Just think 111 first

Just think 111 first and get straight to the help you need

The holiday season traditionally puts extra pressure on health services when more residents and visitors are outdoors enjoying everything Devon has to offer. 

If you need urgent, non-life-threatening medical care, get straight to the help you need with NHS 111 either by phone or online, any time of day or night.

Local pharmacies can provide expert advice and a fast route to medication for minor ailments and are open until late and at weekends with no need for an appointment.

The HANDi app provides up-to-date advice for common childhood conditions and illnesses and how to treat them as well as information about when and how to ask for help.

suitcase

Sun, sea, sand and PCR tests… travelling abroad this summer

The summer is usually when many of us hop on a boat, train or plane to seek out some guaranteed sunshine and a well earned break abroad, but the coronavirus pandemic means travelling is not straightforward at the moment.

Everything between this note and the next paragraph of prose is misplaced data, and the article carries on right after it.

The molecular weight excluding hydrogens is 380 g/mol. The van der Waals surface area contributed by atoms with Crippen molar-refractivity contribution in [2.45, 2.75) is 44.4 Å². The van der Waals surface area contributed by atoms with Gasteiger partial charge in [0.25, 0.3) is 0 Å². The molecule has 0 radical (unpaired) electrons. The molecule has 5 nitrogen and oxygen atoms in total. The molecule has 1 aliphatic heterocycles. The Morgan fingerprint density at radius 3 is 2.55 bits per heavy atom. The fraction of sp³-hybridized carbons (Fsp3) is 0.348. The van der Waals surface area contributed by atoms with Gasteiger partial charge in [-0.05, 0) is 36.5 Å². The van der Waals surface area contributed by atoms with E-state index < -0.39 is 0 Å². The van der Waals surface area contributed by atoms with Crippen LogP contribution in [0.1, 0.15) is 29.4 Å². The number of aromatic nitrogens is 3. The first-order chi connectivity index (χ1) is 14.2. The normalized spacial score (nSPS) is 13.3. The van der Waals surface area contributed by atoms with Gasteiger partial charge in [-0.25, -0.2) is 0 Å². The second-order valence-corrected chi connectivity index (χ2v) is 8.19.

We’re urging holiday goers to make sure they know what they need to do before they travel abroad and when they return to England so their trip is as safe and disruption-free as possible.

The risk posed by individual countries and territories is continuously monitored and the green, amber and red lists are regularly reviewed by the government. Countries and territories can be moved between lists if conditions change, so stay up-to-date via the government’s website. You can sign up for an email alert to be notified when the government updates their website.

Better Health, Let's Do This

Campaign launched to help people get healthy this summer

A survey of over 5,000 adults has revealed that the COVID-19 pandemic has impacted people’s eating and physical activity habits, with over 41 per cent of people in England saying that they have put on weight since the first lockdown in March 2020.

Public Health England has launched the latest Better Health campaign to encourage adults across the nation to lose excess weight, eat more healthily and get active this summer.

The NHS Better Health website offers free evidence-based support and guidance to those working towards a healthier weight and help them introduce changes that will help them eat better and get active.